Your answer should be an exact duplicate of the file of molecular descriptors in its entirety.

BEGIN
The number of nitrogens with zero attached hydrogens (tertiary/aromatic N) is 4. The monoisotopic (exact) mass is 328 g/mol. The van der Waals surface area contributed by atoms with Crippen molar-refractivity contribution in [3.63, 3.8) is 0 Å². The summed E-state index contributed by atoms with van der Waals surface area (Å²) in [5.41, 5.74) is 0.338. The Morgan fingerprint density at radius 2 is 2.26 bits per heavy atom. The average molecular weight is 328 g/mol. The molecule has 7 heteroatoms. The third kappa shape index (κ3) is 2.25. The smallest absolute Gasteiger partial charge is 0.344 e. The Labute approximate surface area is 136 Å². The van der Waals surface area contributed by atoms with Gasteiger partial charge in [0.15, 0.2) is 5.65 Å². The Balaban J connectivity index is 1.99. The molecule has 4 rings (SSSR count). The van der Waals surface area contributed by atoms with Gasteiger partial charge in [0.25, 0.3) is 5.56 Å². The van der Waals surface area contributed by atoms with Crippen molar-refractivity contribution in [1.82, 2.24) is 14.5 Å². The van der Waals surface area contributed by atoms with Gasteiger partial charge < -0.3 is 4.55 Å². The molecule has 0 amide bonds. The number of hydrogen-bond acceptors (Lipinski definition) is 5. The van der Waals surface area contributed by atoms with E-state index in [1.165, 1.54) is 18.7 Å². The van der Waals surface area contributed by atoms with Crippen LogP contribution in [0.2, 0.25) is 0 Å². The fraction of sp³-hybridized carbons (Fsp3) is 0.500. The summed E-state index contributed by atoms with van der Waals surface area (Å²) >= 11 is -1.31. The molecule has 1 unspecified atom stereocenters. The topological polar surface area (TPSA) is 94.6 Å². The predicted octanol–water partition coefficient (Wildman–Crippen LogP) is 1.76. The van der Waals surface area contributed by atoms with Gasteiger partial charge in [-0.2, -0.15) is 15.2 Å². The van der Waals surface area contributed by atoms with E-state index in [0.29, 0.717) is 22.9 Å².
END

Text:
The number of nitrogens with zero attached hydrogens (tertiary/aromatic N) is 4. The monoisotopic (exact) mass is 328 g/mol. The van der Waals surface area contributed by atoms with Crippen molar-refractivity contribution in [3.63, 3.8) is 0 Å². The summed E-state index contributed by atoms with van der Waals surface area (Å²) in [5.41, 5.74) is 0.338. The Morgan fingerprint density at radius 2 is 2.26 bits per heavy atom. The average molecular weight is 328 g/mol. The molecule has 7 heteroatoms. The third kappa shape index (κ3) is 2.25. The smallest absolute Gasteiger partial charge is 0.344 e. The Labute approximate surface area is 136 Å². The van der Waals surface area contributed by atoms with Gasteiger partial charge in [0.15, 0.2) is 5.65 Å². The Balaban J connectivity index is 1.99. The molecule has 4 rings (SSSR count). The van der Waals surface area contributed by atoms with Gasteiger partial charge in [0.25, 0.3) is 5.56 Å². The van der Waals surface area contributed by atoms with Crippen molar-refractivity contribution in [1.82, 2.24) is 14.5 Å². The van der Waals surface area contributed by atoms with Gasteiger partial charge < -0.3 is 4.55 Å². The molecule has 0 amide bonds. The number of hydrogen-bond acceptors (Lipinski definition) is 5. The van der Waals surface area contributed by atoms with E-state index in [1.165, 1.54) is 18.7 Å². The van der Waals surface area contributed by atoms with Crippen LogP contribution in [0.2, 0.25) is 0 Å². The fraction of sp³-hybridized carbons (Fsp3) is 0.500. The summed E-state index contributed by atoms with van der Waals surface area (Å²) >= 11 is -1.31. The molecule has 1 unspecified atom stereocenters. The topological polar surface area (TPSA) is 94.6 Å². The predicted octanol–water partition coefficient (Wildman–Crippen LogP) is 1.76. The van der Waals surface area contributed by atoms with Gasteiger partial charge in [-0.2, -0.15) is 15.2 Å². The van der Waals surface area contributed by atoms with E-state index in [0.29, 0.717) is 22.9 Å².